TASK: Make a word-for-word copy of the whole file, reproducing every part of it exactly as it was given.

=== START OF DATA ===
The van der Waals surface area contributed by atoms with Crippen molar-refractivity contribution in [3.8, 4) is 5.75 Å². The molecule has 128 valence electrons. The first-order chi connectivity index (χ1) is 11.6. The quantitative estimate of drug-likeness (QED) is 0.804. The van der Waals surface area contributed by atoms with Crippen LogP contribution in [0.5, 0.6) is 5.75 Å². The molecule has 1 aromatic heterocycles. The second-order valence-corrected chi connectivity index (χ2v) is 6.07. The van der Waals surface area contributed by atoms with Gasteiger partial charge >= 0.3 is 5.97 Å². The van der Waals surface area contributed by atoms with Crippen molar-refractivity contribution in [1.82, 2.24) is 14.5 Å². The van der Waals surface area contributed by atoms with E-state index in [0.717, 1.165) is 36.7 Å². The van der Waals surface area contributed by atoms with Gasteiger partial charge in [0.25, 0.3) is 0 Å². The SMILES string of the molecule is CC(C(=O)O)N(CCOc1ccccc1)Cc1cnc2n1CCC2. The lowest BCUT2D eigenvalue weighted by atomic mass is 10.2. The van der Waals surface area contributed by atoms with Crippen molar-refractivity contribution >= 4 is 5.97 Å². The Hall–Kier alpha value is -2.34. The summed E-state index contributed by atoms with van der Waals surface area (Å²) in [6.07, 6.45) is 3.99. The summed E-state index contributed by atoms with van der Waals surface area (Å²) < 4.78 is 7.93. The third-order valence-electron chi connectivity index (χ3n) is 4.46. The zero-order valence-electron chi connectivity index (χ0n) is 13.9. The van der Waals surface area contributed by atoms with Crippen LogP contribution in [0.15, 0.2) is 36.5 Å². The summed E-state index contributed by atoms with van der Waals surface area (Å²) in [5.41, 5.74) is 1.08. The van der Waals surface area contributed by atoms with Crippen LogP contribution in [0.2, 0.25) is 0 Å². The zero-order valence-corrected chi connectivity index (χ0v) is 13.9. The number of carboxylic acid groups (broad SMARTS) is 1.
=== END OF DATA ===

The van der Waals surface area contributed by atoms with Crippen molar-refractivity contribution in [3.8, 4) is 5.75 Å². The molecule has 128 valence electrons. The first-order chi connectivity index (χ1) is 11.6. The quantitative estimate of drug-likeness (QED) is 0.804. The van der Waals surface area contributed by atoms with Crippen LogP contribution in [0.5, 0.6) is 5.75 Å². The molecule has 1 aromatic heterocycles. The second-order valence-corrected chi connectivity index (χ2v) is 6.07. The van der Waals surface area contributed by atoms with Gasteiger partial charge >= 0.3 is 5.97 Å². The van der Waals surface area contributed by atoms with Crippen molar-refractivity contribution in [1.82, 2.24) is 14.5 Å². The van der Waals surface area contributed by atoms with E-state index in [0.717, 1.165) is 36.7 Å². The van der Waals surface area contributed by atoms with Gasteiger partial charge in [0.25, 0.3) is 0 Å². The SMILES string of the molecule is CC(C(=O)O)N(CCOc1ccccc1)Cc1cnc2n1CCC2. The lowest BCUT2D eigenvalue weighted by atomic mass is 10.2. The van der Waals surface area contributed by atoms with Crippen molar-refractivity contribution >= 4 is 5.97 Å². The Hall–Kier alpha value is -2.34. The summed E-state index contributed by atoms with van der Waals surface area (Å²) in [6.07, 6.45) is 3.99. The summed E-state index contributed by atoms with van der Waals surface area (Å²) < 4.78 is 7.93. The third-order valence-electron chi connectivity index (χ3n) is 4.46. The zero-order valence-electron chi connectivity index (χ0n) is 13.9. The van der Waals surface area contributed by atoms with Crippen LogP contribution in [0.15, 0.2) is 36.5 Å². The summed E-state index contributed by atoms with van der Waals surface area (Å²) in [5.41, 5.74) is 1.08. The van der Waals surface area contributed by atoms with Crippen LogP contribution in [0.2, 0.25) is 0 Å². The zero-order valence-corrected chi connectivity index (χ0v) is 13.9. The number of carboxylic acid groups (broad SMARTS) is 1.